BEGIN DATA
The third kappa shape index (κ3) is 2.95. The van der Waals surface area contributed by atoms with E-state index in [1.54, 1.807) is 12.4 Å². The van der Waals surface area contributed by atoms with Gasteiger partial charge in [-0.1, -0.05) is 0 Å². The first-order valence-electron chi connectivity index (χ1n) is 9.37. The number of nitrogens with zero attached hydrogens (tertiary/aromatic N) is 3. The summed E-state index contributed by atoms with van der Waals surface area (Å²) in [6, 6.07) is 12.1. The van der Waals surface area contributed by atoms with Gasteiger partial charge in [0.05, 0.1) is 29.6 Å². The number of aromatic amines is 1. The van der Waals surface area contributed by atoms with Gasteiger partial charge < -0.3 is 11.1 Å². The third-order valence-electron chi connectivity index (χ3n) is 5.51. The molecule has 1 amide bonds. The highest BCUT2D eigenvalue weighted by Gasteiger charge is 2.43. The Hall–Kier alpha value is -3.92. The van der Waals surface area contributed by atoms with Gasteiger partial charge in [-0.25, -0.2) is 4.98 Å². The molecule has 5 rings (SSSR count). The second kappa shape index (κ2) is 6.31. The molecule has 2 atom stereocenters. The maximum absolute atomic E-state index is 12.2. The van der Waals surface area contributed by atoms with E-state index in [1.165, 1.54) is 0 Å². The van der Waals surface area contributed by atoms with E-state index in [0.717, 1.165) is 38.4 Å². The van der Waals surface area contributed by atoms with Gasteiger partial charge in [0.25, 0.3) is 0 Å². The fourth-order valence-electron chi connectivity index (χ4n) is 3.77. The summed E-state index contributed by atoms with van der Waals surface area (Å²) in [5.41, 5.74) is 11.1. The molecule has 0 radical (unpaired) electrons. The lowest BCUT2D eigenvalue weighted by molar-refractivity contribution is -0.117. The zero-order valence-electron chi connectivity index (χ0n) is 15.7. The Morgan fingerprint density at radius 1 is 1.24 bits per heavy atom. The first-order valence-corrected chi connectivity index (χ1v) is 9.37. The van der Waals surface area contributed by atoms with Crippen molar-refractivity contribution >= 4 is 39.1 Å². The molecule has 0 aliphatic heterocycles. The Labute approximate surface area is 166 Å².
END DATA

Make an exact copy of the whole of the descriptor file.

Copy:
The third kappa shape index (κ3) is 2.95. The van der Waals surface area contributed by atoms with E-state index in [1.54, 1.807) is 12.4 Å². The van der Waals surface area contributed by atoms with Gasteiger partial charge in [-0.1, -0.05) is 0 Å². The first-order valence-electron chi connectivity index (χ1n) is 9.37. The number of nitrogens with zero attached hydrogens (tertiary/aromatic N) is 3. The summed E-state index contributed by atoms with van der Waals surface area (Å²) in [6, 6.07) is 12.1. The van der Waals surface area contributed by atoms with Gasteiger partial charge in [0.05, 0.1) is 29.6 Å². The number of aromatic amines is 1. The van der Waals surface area contributed by atoms with Gasteiger partial charge < -0.3 is 11.1 Å². The third-order valence-electron chi connectivity index (χ3n) is 5.51. The molecule has 1 amide bonds. The highest BCUT2D eigenvalue weighted by Gasteiger charge is 2.43. The Hall–Kier alpha value is -3.92. The van der Waals surface area contributed by atoms with Gasteiger partial charge in [-0.25, -0.2) is 4.98 Å². The molecule has 5 rings (SSSR count). The second kappa shape index (κ2) is 6.31. The molecule has 2 atom stereocenters. The maximum absolute atomic E-state index is 12.2. The van der Waals surface area contributed by atoms with E-state index in [1.165, 1.54) is 0 Å². The van der Waals surface area contributed by atoms with E-state index in [0.717, 1.165) is 38.4 Å². The van der Waals surface area contributed by atoms with Gasteiger partial charge in [0.25, 0.3) is 0 Å². The fourth-order valence-electron chi connectivity index (χ4n) is 3.77. The summed E-state index contributed by atoms with van der Waals surface area (Å²) in [5.41, 5.74) is 11.1. The molecule has 0 radical (unpaired) electrons. The lowest BCUT2D eigenvalue weighted by molar-refractivity contribution is -0.117. The zero-order valence-electron chi connectivity index (χ0n) is 15.7. The Morgan fingerprint density at radius 1 is 1.24 bits per heavy atom. The first-order valence-corrected chi connectivity index (χ1v) is 9.37. The van der Waals surface area contributed by atoms with Crippen molar-refractivity contribution >= 4 is 39.1 Å². The molecule has 0 aliphatic heterocycles. The Labute approximate surface area is 166 Å².